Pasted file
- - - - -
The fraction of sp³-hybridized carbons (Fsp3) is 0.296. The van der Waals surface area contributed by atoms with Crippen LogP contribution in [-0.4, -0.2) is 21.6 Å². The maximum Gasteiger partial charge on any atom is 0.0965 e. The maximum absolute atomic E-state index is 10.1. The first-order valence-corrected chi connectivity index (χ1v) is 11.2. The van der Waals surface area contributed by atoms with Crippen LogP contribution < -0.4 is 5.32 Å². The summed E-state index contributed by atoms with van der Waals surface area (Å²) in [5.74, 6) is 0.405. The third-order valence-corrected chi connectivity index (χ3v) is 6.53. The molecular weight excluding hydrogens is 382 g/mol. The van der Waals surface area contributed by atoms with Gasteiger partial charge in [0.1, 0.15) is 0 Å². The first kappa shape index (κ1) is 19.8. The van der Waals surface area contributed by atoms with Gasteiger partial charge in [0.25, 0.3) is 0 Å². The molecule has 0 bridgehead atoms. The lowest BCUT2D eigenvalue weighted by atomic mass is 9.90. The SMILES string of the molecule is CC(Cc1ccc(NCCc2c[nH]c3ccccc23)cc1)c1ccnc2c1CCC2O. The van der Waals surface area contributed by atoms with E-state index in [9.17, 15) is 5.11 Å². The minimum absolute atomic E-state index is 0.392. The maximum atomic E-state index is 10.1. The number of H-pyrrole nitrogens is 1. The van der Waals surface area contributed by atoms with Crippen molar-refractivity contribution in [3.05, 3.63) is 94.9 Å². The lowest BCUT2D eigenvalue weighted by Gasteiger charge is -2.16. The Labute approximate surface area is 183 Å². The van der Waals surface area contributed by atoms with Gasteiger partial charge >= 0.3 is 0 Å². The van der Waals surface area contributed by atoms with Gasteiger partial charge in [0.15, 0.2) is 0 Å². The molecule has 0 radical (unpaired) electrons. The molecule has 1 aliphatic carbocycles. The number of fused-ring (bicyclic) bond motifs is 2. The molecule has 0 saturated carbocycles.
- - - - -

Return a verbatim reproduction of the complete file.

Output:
The fraction of sp³-hybridized carbons (Fsp3) is 0.296. The van der Waals surface area contributed by atoms with Crippen LogP contribution in [-0.4, -0.2) is 21.6 Å². The maximum Gasteiger partial charge on any atom is 0.0965 e. The maximum absolute atomic E-state index is 10.1. The first-order valence-corrected chi connectivity index (χ1v) is 11.2. The van der Waals surface area contributed by atoms with Crippen LogP contribution < -0.4 is 5.32 Å². The summed E-state index contributed by atoms with van der Waals surface area (Å²) in [5.74, 6) is 0.405. The third-order valence-corrected chi connectivity index (χ3v) is 6.53. The molecular weight excluding hydrogens is 382 g/mol. The van der Waals surface area contributed by atoms with Gasteiger partial charge in [0.1, 0.15) is 0 Å². The first kappa shape index (κ1) is 19.8. The van der Waals surface area contributed by atoms with Gasteiger partial charge in [0.25, 0.3) is 0 Å². The molecule has 0 bridgehead atoms. The lowest BCUT2D eigenvalue weighted by atomic mass is 9.90. The SMILES string of the molecule is CC(Cc1ccc(NCCc2c[nH]c3ccccc23)cc1)c1ccnc2c1CCC2O. The van der Waals surface area contributed by atoms with E-state index in [9.17, 15) is 5.11 Å². The minimum absolute atomic E-state index is 0.392. The maximum atomic E-state index is 10.1. The number of H-pyrrole nitrogens is 1. The van der Waals surface area contributed by atoms with Crippen molar-refractivity contribution in [3.05, 3.63) is 94.9 Å². The lowest BCUT2D eigenvalue weighted by Gasteiger charge is -2.16. The Labute approximate surface area is 183 Å². The van der Waals surface area contributed by atoms with Gasteiger partial charge >= 0.3 is 0 Å². The van der Waals surface area contributed by atoms with Gasteiger partial charge in [0.15, 0.2) is 0 Å². The molecule has 0 radical (unpaired) electrons. The molecule has 1 aliphatic carbocycles. The number of fused-ring (bicyclic) bond motifs is 2. The molecule has 0 saturated carbocycles.